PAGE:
After yet another disappointing date, you vow to come off dating sites for a few months, you delete all the apps and are certain that, this time, you are going to work on being happy as a single person. You are done with all the stress and anxiety this dating malarkey causes. Countless hours spent messaging, getting attached and then being disappointed when, once again, it didn’t work out. Yet, a few days later, you find yourself lonely and craving the company of a partner again. Oh, go on, it won’t hurt, you tell yourself. And before you know it, the apps are re-installed, and you are hopeful of finding love again. If this sounds familiar, you are not alone!
As a psychotherapist, I see this painful and endless cycle play out in many of my single clients and friends. The human desire to connect is as difficult to ignore as the primal needs for food and safety. As much as we would sometimes like to override these primitive needs, it is virtually impossible. This is exactly what is playing out here – a reaction to the threat response when it goes wrong, followed by a reaction to the desire to connect when alone. Our thinking brain likes to tell us that we can override these responses, but it is a tough battle to win!
So, how do you get out of this cycle?
If you are reading this, it is likely that you would like to find a partner. Perhaps you have been single for a while, are happy within yourself and just want that special someone to share your life with. Or maybe you find it difficult to be happy alone and are desperate to fill the void. Either way, these 10 tips to help you break the cycle are worth trying:
- Choose your app or website carefully. Yes, there are plenty of free dating apps and sites, but remember that the free sites will attract more users and some of those will not be looking for a serious relationship. In short, you will have to wade your way through more profiles to find the gems which is both time-consuming and risky.
- Build your profile Take the time to build a good profile which reflects your personality and what you are looking for in a match. It’s tempting to upload filtered photos and exaggerate your hobbies but being authentic means you will attract a more appropriate match. Creating a profile based on what you think others want to read won’t be effective in the long run.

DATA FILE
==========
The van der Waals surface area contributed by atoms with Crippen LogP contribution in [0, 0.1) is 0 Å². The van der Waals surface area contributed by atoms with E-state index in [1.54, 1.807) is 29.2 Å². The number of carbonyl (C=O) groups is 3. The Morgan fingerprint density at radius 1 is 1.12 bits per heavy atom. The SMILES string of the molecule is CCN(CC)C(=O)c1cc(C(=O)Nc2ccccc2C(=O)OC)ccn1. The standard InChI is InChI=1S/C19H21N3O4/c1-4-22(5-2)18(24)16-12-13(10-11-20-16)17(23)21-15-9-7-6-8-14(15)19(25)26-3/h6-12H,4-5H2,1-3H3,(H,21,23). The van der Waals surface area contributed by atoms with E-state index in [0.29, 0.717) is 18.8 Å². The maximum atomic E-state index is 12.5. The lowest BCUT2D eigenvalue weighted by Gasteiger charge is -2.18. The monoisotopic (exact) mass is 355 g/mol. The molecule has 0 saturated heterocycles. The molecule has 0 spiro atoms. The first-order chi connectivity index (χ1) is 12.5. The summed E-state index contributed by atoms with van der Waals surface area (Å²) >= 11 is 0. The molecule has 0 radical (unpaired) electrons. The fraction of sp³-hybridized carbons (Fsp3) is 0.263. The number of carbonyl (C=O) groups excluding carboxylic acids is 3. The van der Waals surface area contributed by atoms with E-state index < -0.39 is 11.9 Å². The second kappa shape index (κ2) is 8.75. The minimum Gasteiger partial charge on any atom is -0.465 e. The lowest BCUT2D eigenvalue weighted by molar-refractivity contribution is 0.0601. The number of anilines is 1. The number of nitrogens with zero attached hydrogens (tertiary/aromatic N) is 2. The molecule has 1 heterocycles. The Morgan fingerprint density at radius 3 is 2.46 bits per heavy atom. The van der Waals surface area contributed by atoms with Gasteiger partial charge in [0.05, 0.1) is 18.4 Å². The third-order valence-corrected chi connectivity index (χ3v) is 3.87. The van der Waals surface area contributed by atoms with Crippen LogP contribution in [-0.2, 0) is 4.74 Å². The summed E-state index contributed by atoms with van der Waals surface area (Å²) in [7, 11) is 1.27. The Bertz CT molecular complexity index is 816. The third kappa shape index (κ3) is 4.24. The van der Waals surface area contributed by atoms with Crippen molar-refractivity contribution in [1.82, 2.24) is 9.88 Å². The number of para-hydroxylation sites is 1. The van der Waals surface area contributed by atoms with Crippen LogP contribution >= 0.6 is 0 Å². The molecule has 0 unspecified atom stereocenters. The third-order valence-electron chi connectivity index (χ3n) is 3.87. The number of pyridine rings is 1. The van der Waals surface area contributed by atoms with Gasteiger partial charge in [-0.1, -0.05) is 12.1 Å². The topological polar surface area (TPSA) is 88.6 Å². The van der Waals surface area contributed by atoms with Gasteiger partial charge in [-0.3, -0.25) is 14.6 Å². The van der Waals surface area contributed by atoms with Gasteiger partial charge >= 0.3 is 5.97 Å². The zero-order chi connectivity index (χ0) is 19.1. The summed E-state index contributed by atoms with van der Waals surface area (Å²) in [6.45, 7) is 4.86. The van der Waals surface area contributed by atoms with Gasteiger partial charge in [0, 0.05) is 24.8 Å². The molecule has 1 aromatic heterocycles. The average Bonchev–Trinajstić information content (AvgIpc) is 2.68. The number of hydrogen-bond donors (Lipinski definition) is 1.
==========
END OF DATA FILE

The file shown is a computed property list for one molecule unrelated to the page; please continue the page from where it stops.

- Know yourself. It may sound like a cliché but the relationship you have with yourself is the most important one. Learn about the themes of past relationships and the things you might be able to improve on. An understanding of attachment styles may help with this. If necessary, seek the help of a therapist with an understanding of relationships such as an emotionally focused therapist (EFT) to help you with this process.
- Clarify your needs in a relationship. Know what you are looking for in a partner and know your deal-breakers. Remember, nobody is going to fit your criteria perfectly but it’s important to know what you won’t tolerate. For example, would you date a smoker?
- See beneath the exterior. It’s tempting to choose someone based on their looks. Undoubtedly physical attraction is important but if you are looking for longevity the most important thing is the personality match.
- Limit your online interaction. Try not to spend countless lonely hours interacting by message. This is because at least two psychological phenomena occur when we communicate online – the disinhibition effect and solipsistic introjection. Simply put, people tend to be more open online than face-to-face, and as we read their messages, we interpret it through our own mind’s filter, therefore, hearing it in the romantic tone we hope it was intended to have. By the time you meet, the reality is likely to be nothing like the fantasy you’ve created in your mind. Keep communication to a minimum before meeting up to prevent this.
- Take the pressure out of the first meeting by reminding yourself that you are just getting to know someone new who you may or may not wish to see again. A simple reframe like this can make the world of difference to your nerves and expectations.
- Doing the rejecting. If you soon realise that your date isn’t someone you want to continue seeing it’s okay to send a simple no thanks text such as: It was great to meet you today. Unfortunately, I don’t feel as though we are the match I’m looking for but I wish you all the best in your search. Yes, it might hurt but better to do this than hurt someone by stringing them along.
- Dealing with rejection. Expect and welcome rejection. You are not going to be everyone’s cup of tea and it’s better to know that so that you can find someone who is right for you. It’s normal to feel hurt if you have been turned down from a second date. Feel and acknowledge the pain and pick yourself up to start again.
- Keep the balance right. Set yourself time limits to look at the app or website They can be very addictive, but the addictive nature can cause stress and anxiety in your body which then fuels the cycle mentioned above. Use those lonely evenings to take up something new or chat with friends.
Following these tips should make your dating experience more efficient, effective and hopefully less anxiety-provoking. If you still find you are struggling, get the help of a psychotherapist who has training in emotionally focused therapy (EFT) or another model of attachment therapy to support you and help you understand yourself better in relationships.
Alison Bickers is an experienced psychotherapist with a private practice on the South Coast.
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